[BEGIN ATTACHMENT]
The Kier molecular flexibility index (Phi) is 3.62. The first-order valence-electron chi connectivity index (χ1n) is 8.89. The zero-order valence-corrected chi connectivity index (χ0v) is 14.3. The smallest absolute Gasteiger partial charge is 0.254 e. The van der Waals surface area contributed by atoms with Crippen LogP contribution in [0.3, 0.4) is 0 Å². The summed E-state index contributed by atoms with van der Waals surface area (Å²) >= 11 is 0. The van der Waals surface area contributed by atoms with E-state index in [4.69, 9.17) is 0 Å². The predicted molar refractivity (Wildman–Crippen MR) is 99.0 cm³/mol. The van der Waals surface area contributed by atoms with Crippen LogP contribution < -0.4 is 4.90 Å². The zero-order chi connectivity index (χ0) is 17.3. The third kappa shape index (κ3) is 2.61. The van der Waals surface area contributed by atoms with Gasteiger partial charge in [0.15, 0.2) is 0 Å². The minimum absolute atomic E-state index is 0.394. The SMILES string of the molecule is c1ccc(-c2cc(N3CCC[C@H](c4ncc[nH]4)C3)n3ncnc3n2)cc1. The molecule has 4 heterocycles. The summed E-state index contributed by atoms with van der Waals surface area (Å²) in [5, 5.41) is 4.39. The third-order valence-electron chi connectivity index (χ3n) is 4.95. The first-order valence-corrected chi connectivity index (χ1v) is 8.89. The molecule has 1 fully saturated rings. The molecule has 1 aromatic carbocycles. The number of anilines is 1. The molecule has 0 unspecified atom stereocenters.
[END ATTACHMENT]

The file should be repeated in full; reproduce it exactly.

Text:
The Kier molecular flexibility index (Phi) is 3.62. The first-order valence-electron chi connectivity index (χ1n) is 8.89. The zero-order valence-corrected chi connectivity index (χ0v) is 14.3. The smallest absolute Gasteiger partial charge is 0.254 e. The van der Waals surface area contributed by atoms with Crippen LogP contribution in [0.3, 0.4) is 0 Å². The summed E-state index contributed by atoms with van der Waals surface area (Å²) >= 11 is 0. The van der Waals surface area contributed by atoms with E-state index in [4.69, 9.17) is 0 Å². The predicted molar refractivity (Wildman–Crippen MR) is 99.0 cm³/mol. The van der Waals surface area contributed by atoms with Crippen LogP contribution < -0.4 is 4.90 Å². The zero-order chi connectivity index (χ0) is 17.3. The third kappa shape index (κ3) is 2.61. The van der Waals surface area contributed by atoms with Gasteiger partial charge in [0.15, 0.2) is 0 Å². The minimum absolute atomic E-state index is 0.394. The SMILES string of the molecule is c1ccc(-c2cc(N3CCC[C@H](c4ncc[nH]4)C3)n3ncnc3n2)cc1. The molecule has 4 heterocycles. The summed E-state index contributed by atoms with van der Waals surface area (Å²) in [5, 5.41) is 4.39. The third-order valence-electron chi connectivity index (χ3n) is 4.95. The first-order valence-corrected chi connectivity index (χ1v) is 8.89. The molecule has 1 fully saturated rings. The molecule has 1 aromatic carbocycles. The number of anilines is 1. The molecule has 0 unspecified atom stereocenters.